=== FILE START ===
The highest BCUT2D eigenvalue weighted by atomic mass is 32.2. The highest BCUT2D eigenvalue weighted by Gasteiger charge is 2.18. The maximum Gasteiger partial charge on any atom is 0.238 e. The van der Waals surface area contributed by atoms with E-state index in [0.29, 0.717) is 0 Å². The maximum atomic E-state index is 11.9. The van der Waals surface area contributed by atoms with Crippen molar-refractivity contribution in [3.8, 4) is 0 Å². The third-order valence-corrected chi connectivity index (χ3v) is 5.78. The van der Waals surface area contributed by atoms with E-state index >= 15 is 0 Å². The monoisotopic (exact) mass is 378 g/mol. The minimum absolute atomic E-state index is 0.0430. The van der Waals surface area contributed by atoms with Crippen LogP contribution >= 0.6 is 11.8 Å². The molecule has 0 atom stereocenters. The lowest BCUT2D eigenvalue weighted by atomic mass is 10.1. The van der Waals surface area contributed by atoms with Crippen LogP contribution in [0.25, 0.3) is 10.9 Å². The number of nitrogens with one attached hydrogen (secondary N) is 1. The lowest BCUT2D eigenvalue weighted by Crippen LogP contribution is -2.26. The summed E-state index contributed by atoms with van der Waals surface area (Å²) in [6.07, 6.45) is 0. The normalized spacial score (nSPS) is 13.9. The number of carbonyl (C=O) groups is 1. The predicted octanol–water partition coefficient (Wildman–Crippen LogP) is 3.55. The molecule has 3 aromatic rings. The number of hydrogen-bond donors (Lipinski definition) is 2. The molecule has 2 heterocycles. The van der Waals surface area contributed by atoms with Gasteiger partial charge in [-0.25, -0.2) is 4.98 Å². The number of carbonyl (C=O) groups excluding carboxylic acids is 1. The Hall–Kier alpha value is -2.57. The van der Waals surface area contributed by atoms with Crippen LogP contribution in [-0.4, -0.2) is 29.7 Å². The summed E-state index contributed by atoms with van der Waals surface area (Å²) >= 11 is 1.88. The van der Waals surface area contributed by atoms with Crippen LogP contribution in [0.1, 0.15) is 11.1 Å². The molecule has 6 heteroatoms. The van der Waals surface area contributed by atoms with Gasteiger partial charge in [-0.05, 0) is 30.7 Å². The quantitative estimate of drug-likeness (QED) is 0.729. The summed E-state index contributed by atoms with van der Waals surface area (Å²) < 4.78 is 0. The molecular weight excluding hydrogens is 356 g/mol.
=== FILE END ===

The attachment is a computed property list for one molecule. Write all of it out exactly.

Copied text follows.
The highest BCUT2D eigenvalue weighted by atomic mass is 32.2. The highest BCUT2D eigenvalue weighted by Gasteiger charge is 2.18. The maximum Gasteiger partial charge on any atom is 0.238 e. The van der Waals surface area contributed by atoms with E-state index in [0.29, 0.717) is 0 Å². The maximum atomic E-state index is 11.9. The van der Waals surface area contributed by atoms with Crippen molar-refractivity contribution in [3.8, 4) is 0 Å². The third-order valence-corrected chi connectivity index (χ3v) is 5.78. The van der Waals surface area contributed by atoms with E-state index >= 15 is 0 Å². The monoisotopic (exact) mass is 378 g/mol. The minimum absolute atomic E-state index is 0.0430. The van der Waals surface area contributed by atoms with Crippen LogP contribution >= 0.6 is 11.8 Å². The molecule has 0 atom stereocenters. The lowest BCUT2D eigenvalue weighted by atomic mass is 10.1. The van der Waals surface area contributed by atoms with Crippen LogP contribution in [0.25, 0.3) is 10.9 Å². The number of nitrogens with one attached hydrogen (secondary N) is 1. The lowest BCUT2D eigenvalue weighted by Crippen LogP contribution is -2.26. The summed E-state index contributed by atoms with van der Waals surface area (Å²) in [6.07, 6.45) is 0. The normalized spacial score (nSPS) is 13.9. The number of carbonyl (C=O) groups is 1. The predicted octanol–water partition coefficient (Wildman–Crippen LogP) is 3.55. The molecule has 3 aromatic rings. The number of hydrogen-bond donors (Lipinski definition) is 2. The molecule has 2 heterocycles. The van der Waals surface area contributed by atoms with Gasteiger partial charge in [-0.25, -0.2) is 4.98 Å². The number of carbonyl (C=O) groups excluding carboxylic acids is 1. The Hall–Kier alpha value is -2.57. The van der Waals surface area contributed by atoms with Crippen LogP contribution in [-0.4, -0.2) is 29.7 Å². The summed E-state index contributed by atoms with van der Waals surface area (Å²) >= 11 is 1.88. The van der Waals surface area contributed by atoms with Crippen LogP contribution in [0.1, 0.15) is 11.1 Å². The molecule has 6 heteroatoms. The van der Waals surface area contributed by atoms with Gasteiger partial charge in [-0.05, 0) is 30.7 Å². The quantitative estimate of drug-likeness (QED) is 0.729. The summed E-state index contributed by atoms with van der Waals surface area (Å²) < 4.78 is 0. The molecular weight excluding hydrogens is 356 g/mol.